The U.S. Tax Court has gotten some unexpected attention of late for two very different reasons.
The fun reason is the movie "On the Basis of Sex."
The film is based on a real-life gender discrimination case involving caregiver tax deductions claimed by a man. He is represented by a young and future Supreme Court Justice Ruth Bader Ginsburg and her tax litigator husband Martin Ginsburg.
The Ginsburgs won the Tax Court case and the rest is movie and tax law history. Their victory overturned 178 different laws that discriminated on the basis of sex and were found unconstitutional.
And Peter J. Reilly, CPA who loves dissecting tax trials more than any other person I know in person or via social media, says "On the Basis of Sex" goes from good to great because it is a legal drama about an appeal of a Tax Court decision.
Despite Reilly's rave review, though, the movie didn't get any of the Academy Award nominations announced this morning. However, another cinematic look at Justice Ginsburg, "RBG," was tapped for a possible Oscar as the year's Best Documentary Feature.
Tax Court closed: Now for the not fun Tax Court stuff now making news.
The tax wheels of justice have, for the most, part been halted by the partial federal government shutdown, the longest in U.S. history.
A check of the Tax Court website has all the glum legal news.
"The United States Tax Court shut down Friday, December 28, 2018, at 11:9 p.m. and will remain closed until further notice."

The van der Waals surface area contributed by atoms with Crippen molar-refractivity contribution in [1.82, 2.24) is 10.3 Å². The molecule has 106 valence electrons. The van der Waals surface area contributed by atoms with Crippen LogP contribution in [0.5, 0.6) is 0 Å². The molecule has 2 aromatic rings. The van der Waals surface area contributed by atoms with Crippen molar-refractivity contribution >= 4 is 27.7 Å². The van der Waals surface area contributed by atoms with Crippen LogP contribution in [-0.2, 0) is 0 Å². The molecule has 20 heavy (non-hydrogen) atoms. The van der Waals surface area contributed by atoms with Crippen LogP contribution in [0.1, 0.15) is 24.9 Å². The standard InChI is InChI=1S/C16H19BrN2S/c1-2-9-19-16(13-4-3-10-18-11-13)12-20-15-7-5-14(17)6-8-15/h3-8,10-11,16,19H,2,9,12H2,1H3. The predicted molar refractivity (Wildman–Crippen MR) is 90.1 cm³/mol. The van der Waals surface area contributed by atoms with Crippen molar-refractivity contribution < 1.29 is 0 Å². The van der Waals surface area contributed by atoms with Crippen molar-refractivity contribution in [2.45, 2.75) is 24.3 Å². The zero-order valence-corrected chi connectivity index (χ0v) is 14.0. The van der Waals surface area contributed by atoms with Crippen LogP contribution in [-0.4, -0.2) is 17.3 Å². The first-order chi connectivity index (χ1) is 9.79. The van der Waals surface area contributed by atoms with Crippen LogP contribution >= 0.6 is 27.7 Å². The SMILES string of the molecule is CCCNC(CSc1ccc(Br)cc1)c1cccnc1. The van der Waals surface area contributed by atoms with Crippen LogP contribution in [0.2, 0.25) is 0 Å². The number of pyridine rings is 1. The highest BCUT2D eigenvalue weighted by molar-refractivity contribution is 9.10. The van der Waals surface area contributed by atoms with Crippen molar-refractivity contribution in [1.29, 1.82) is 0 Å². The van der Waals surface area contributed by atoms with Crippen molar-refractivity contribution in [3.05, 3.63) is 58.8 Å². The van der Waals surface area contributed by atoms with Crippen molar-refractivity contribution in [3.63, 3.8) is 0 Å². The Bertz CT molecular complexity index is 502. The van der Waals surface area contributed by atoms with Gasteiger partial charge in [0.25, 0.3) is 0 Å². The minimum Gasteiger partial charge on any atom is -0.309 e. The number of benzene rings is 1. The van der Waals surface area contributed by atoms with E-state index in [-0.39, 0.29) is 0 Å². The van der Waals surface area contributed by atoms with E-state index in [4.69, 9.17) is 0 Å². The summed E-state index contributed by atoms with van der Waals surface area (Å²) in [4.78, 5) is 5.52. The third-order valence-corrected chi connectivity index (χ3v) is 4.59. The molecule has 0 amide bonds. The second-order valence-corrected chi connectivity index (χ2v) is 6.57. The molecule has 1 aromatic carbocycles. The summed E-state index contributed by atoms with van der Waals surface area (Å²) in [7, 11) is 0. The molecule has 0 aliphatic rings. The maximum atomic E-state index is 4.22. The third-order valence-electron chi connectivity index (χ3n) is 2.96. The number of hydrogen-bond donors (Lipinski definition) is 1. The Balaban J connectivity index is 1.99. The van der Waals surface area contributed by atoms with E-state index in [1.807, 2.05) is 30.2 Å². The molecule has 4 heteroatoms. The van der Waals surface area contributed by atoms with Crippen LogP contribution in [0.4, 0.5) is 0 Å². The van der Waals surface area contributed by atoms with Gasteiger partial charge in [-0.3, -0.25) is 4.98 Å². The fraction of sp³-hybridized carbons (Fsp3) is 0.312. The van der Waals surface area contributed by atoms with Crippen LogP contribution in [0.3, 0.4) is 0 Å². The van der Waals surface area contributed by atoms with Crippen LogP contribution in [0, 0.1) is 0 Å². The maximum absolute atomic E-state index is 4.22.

Trial sessions canceled: he court announced on Jan. 15 that 13 trial sessions scheduled for the weeks of Jan. 28 and Feb. 4 were canceled. As the shutdown dragged on, the court also canceled its Feb. 11 sessions.
A decision regarding the Feb. 25 trial sessions will be made on or before Feb. 7, according to the website.
"When the government starts up again, then the court will have to look at whether or not we try and inject some additional calendars into our normal programming, or whether we will have to let nature take its course and delay the cases that weren’t tried in January and February to the next set of calendars, which could be, for some cities, as far away as another year," Judge L. Paige Marvel told a recent gathering of the Court Procedure and Practice session of the American Bar Association Section of Taxation meeting in New Orleans that was covered by Tax Notes.
Litigants still need to meet deadlines: Marvel told the ABA attendees that despite the Tax Court's closure, taxpayers and practitioners filing with the Tax Court should take care to observe rules on mailing and to preserve proof of mailing.
Timeliness of court mailings are determined by the postmark or the delivery certificate of a designated private delivery service. If a sent document is returned, the party should re-mail it to the court with a copy of the envelope in which it was first sent, according to instructions on the Tax Court website.
Also, eFiling and eAccess will be available for taxpayers to submit Tax Court material during the shutdown.
As for when things will get back to normal, I'll just echo the Tax Court's suggestion: Please monitor this website for further information regarding the Court's operating status.
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